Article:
• Requires the commissioner, when assessing an administrative penalty, to consider whether the administrative violation has a negative impact on the delivery of benefits to an injured employee and the history of compliance with electronic data interchange requirements. Requires the commissioner to adopt rules that require DWC to communicate the following information about the assessment of an administrative penalty: the relevant statute or rule violated, the conduct that gave rise to the violation, and the factors considered in determining the penalty.
  • Effective September 1, 2017.

84th Legislative Session

House Bill 1094

  • Allows an eligible spouse of a first responder to remarry and remain eligible for death benefits for life if the first responder was killed in the course and scope of employment or while providing services as a volunteer.
  • Effective September 1, 2015.

House Bill 1170

  • Allows open-enrollment charter schools to extend workers' compensation benefits to its employees under Chapter 504, Texas Labor Code (TLC) in the same manner as other political subdivisions.
  • Provides open-enrollment charter schools with the ability to directly contract with health care providers. Specifies that open-enrollment charter schools that choose to self-insure under TLC, Chapter 504 are considered to be insurance carriers for the purposes of the Workers' Compensation Act.
  • Effective June 19, 2015.

House Bill 1388

  • Requires an insurance carrier's notice of refusal to pay benefits for an emergency medical technician or a firefighter who is presumed to have contracted the disease or illness in the line of duty to explain why the presumption does not apply and describe the evidence the insurance carrier used to determine the presumption does not apply.
  • Effective May 29, 2015.

House Bill 1403

  • Specifies that "health care liability claim," as defined in statutory provisions governing medical liability, excludes certain causes of action described by TLC §406.033 and §408.001 against an employer by an employee or the employee's surviving spouse or heir.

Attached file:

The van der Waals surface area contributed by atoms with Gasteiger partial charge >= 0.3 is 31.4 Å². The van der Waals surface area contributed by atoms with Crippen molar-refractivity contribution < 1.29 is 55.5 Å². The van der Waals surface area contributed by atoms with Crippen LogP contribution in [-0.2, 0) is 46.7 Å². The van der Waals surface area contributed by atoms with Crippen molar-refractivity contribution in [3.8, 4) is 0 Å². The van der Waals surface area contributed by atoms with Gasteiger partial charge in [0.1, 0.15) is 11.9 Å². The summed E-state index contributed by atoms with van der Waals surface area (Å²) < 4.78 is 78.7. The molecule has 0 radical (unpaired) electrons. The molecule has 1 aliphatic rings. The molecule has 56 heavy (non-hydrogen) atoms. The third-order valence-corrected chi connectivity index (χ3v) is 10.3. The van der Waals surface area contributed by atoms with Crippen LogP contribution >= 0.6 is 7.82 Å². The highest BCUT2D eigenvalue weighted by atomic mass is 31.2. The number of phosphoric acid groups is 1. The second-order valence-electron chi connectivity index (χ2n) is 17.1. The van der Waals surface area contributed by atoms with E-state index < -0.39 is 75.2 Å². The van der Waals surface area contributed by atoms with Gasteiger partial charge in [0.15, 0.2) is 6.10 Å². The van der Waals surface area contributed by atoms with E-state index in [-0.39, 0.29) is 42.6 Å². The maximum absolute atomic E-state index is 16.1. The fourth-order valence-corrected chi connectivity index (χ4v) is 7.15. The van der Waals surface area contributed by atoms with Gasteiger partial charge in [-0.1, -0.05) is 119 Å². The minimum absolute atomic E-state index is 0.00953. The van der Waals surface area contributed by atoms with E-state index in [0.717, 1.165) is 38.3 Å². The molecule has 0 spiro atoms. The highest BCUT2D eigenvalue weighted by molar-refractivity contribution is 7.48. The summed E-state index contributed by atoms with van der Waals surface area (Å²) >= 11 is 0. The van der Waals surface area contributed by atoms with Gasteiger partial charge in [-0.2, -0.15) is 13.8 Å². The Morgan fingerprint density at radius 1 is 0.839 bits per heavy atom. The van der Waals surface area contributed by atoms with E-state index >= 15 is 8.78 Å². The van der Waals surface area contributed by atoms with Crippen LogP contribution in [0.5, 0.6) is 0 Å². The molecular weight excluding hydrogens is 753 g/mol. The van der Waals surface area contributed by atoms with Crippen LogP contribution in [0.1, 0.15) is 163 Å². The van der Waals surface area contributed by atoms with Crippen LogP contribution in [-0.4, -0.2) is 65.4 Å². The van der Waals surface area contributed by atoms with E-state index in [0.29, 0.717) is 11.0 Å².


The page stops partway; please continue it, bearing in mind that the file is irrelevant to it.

• Effective September 1, 2015.

House Bill 2771

  • Clarifies that firefighters and emergency medical personnel en route to an emergency call are considered to be in the course and scope of employment for purposes of the workers' compensation act.
  • Effective September 1, 2015.

Senate Bill 652

  • Clarifies that a franchisor is not considered the employer of a franchisee or a franchisee's employees for purposes of workers' compensation act.
  • Does not apply if a Texas court finds a franchisor exercised control over a franchisee or the franchisee's employees not usually exercised by a franchisor for the purposes of protecting the franchisor's trademarks and brand.
  • Effective September 1, 2015.

Senate Bill 653

  • Increases the maximum amount of benefits an insurance carrier pays to the person who covered the costs of an injured employee's burial from $6,000 to $10,000.
  • Effective September 1, 2015.

Senate Bill 901

  • Increased the hourly wage that qualifies an injured employee to be paid Temporary Income Benefits (TIBs) at 75% of the employee’s pre-injury average weekly wage for the first 26 weeks of the injured employee’s disability.
  • Increased the qualifying wage from less than $8.50 an hour to less than $10.00 an hour for workers’ compensation claims with a date of injury on or after September 1, 2015.